[SciPy-dev] Major CVS changes to weave

eric jones eric at enthought.com
Thu Sep 12 15:34:02 CDT 2002


> Hi Eric,
> 
> 
> On Thu, Sep 12, 2002 at 02:10:22AM -0500, eric jones wrote:
> 
> > 2.
> > I've switched from CXX to Gordon McMillan's SCXX for list, tuples,
and
> > dictionaries.  I like CXX pretty well, but its use of advanced C++
> > (templates, etc.) caused some portability problems.  The SCXX
library is
> > similar to CXX but doesn't use templates at all.  This, like (1) is
not
> an
> > API compatible change and requires repairing existing code.
> >
> > I have also thought about boost python, but it also makes heavy use
of
> > templates.  Moving to SCXX gets rid of almost all template usage for
the
> > standard type converters which should help portability.
> 
> I don't mean to second-guess your decision, especially since I know
> nothing
> of the details of SCXX nor of boost python.  However, portability is
> probably one of the stronger reasons to switch TO boost.  Those guys
are
> absolutely rabid about supporting a wide variety of compiler/platform
> pairs.  Boost is heavily templated throughout, but they still manage
> to build on a number of disparate compilers, so I figure they have
> the portable use of templates down to a science by now.

Well, this decision isn't cast in stone so I welcome other thoughts.
The main selling points of SCXX is that it is *tiny* (less than 900
lines), simple, and doesn't require templates.  These are all good
things.  It isn't quite as easy to use as CXX, but perhaps minor
modifications to clean up these "deficiencies".  The other possibility
is that the deficiency is actually on my part in that I lack a complete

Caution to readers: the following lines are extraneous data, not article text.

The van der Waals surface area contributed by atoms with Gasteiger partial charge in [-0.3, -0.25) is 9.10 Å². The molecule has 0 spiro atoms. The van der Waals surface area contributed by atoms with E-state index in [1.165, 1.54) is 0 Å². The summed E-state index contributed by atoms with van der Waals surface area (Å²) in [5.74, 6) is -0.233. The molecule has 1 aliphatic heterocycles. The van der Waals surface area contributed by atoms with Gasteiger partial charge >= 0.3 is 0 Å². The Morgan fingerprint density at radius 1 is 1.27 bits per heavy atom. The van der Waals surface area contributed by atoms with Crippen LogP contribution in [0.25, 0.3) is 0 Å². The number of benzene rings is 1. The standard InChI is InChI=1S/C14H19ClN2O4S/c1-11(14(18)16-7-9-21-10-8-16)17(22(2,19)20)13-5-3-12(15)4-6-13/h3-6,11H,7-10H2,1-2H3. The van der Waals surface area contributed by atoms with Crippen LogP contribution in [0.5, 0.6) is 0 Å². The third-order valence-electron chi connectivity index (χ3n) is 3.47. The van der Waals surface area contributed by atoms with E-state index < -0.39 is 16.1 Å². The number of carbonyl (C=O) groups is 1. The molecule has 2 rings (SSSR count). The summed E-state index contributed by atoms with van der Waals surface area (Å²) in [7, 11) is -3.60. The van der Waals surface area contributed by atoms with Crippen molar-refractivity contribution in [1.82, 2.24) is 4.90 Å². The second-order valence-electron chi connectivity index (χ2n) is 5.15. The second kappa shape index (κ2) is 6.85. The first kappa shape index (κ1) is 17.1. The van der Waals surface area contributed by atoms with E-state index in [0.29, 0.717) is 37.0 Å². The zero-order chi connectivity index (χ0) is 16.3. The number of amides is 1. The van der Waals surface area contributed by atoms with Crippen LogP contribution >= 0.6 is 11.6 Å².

understanding of its usage.  I'll know more about this as I use it more.


As far as boost, it is very enticing because it is the most actively
developed C++/Python project and David is extremely responsive.  On the
other hand, it is large and has a the broad scope of generating wrapper
modules from existing C++ libraries.  This requires a lot of machinery
and complexity.  All we need for weave are C++ class that mimic lists,
tuples, and dictionaries nicely.  Using boost for this looked like
overkill.  Currently the only templates used for non-blitz weave stuff
is std::string and std::complex.  By now, these guys *should* be
supported everywhere without issue.

The third option is just to forego the attempt to make lists, dicts, and
tuples look nice with C++ wrappers and just expose the raw PyObject*.  I
think people who have written extension modules before would prefer this
while people unfamiliar with the Python API would not.  I tend to try
and design for the new user and provide a workaround for expert.  In
this case, py_xxx always provides the raw PyObject* version of variable
xxx while xxx is a "nicer" version of the same object.

My current opinion remains that SCXX is the best fit for what weave
needs.  I'd be interested, though, if a boost expert can chime in on
what they think is required to extract the list, tuple, dictionary stuff
from boost and whether it is appropriate.

> > 6.
> > blitz++ was upgraded to the latest CVS.  It compiles about twice as
fast
> > as the old blitz and looks like it supports a large number of
compilers
> > (including SGI, Steve)
> 
> Woohoo!  Sounds good.

Thought you might like that.  It looks like the effort to get this
working will be setting up a blitz++ config.h file with #ifdefs that
switch in the appropriate settings for a particular platform's compiler
instead of just including the gcc settings.  

See ya,
eric




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